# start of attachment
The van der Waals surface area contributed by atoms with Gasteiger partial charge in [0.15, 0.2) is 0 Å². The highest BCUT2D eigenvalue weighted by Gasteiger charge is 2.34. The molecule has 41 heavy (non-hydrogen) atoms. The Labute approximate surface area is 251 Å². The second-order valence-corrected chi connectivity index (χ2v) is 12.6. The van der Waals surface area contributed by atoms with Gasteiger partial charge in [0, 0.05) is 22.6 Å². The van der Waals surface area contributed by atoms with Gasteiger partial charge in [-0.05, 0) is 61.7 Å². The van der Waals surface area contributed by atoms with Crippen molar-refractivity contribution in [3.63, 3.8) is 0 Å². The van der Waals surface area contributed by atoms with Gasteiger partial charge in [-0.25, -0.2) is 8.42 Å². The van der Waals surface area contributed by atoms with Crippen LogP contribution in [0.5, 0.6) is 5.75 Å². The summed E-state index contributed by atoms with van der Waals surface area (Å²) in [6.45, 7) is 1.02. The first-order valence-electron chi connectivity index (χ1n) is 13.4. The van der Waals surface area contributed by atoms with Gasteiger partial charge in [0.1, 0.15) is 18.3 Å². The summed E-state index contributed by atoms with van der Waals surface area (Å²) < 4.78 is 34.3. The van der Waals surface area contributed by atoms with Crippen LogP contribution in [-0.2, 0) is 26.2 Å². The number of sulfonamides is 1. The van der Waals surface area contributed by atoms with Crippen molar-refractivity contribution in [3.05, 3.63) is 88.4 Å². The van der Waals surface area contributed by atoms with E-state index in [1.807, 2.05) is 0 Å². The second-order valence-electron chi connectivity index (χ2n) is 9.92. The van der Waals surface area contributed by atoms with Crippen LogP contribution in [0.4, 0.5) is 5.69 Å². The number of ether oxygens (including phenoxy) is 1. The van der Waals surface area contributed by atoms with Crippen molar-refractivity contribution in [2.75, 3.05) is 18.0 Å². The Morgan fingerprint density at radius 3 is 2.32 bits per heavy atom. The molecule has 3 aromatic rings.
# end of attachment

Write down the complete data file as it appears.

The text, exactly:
The van der Waals surface area contributed by atoms with Gasteiger partial charge in [0.15, 0.2) is 0 Å². The highest BCUT2D eigenvalue weighted by Gasteiger charge is 2.34. The molecule has 41 heavy (non-hydrogen) atoms. The Labute approximate surface area is 251 Å². The second-order valence-corrected chi connectivity index (χ2v) is 12.6. The van der Waals surface area contributed by atoms with Gasteiger partial charge in [0, 0.05) is 22.6 Å². The van der Waals surface area contributed by atoms with Gasteiger partial charge in [-0.05, 0) is 61.7 Å². The van der Waals surface area contributed by atoms with Crippen molar-refractivity contribution in [3.63, 3.8) is 0 Å². The van der Waals surface area contributed by atoms with Gasteiger partial charge in [-0.25, -0.2) is 8.42 Å². The van der Waals surface area contributed by atoms with Crippen LogP contribution in [0.5, 0.6) is 5.75 Å². The summed E-state index contributed by atoms with van der Waals surface area (Å²) in [6.45, 7) is 1.02. The first-order valence-electron chi connectivity index (χ1n) is 13.4. The van der Waals surface area contributed by atoms with Gasteiger partial charge in [0.1, 0.15) is 18.3 Å². The summed E-state index contributed by atoms with van der Waals surface area (Å²) < 4.78 is 34.3. The van der Waals surface area contributed by atoms with Crippen LogP contribution in [-0.2, 0) is 26.2 Å². The number of sulfonamides is 1. The van der Waals surface area contributed by atoms with Crippen molar-refractivity contribution in [3.05, 3.63) is 88.4 Å². The van der Waals surface area contributed by atoms with E-state index in [1.807, 2.05) is 0 Å². The second-order valence-electron chi connectivity index (χ2n) is 9.92. The van der Waals surface area contributed by atoms with Crippen LogP contribution in [0.4, 0.5) is 5.69 Å². The number of ether oxygens (including phenoxy) is 1. The van der Waals surface area contributed by atoms with Crippen molar-refractivity contribution in [2.75, 3.05) is 18.0 Å². The Morgan fingerprint density at radius 3 is 2.32 bits per heavy atom. The molecule has 3 aromatic rings.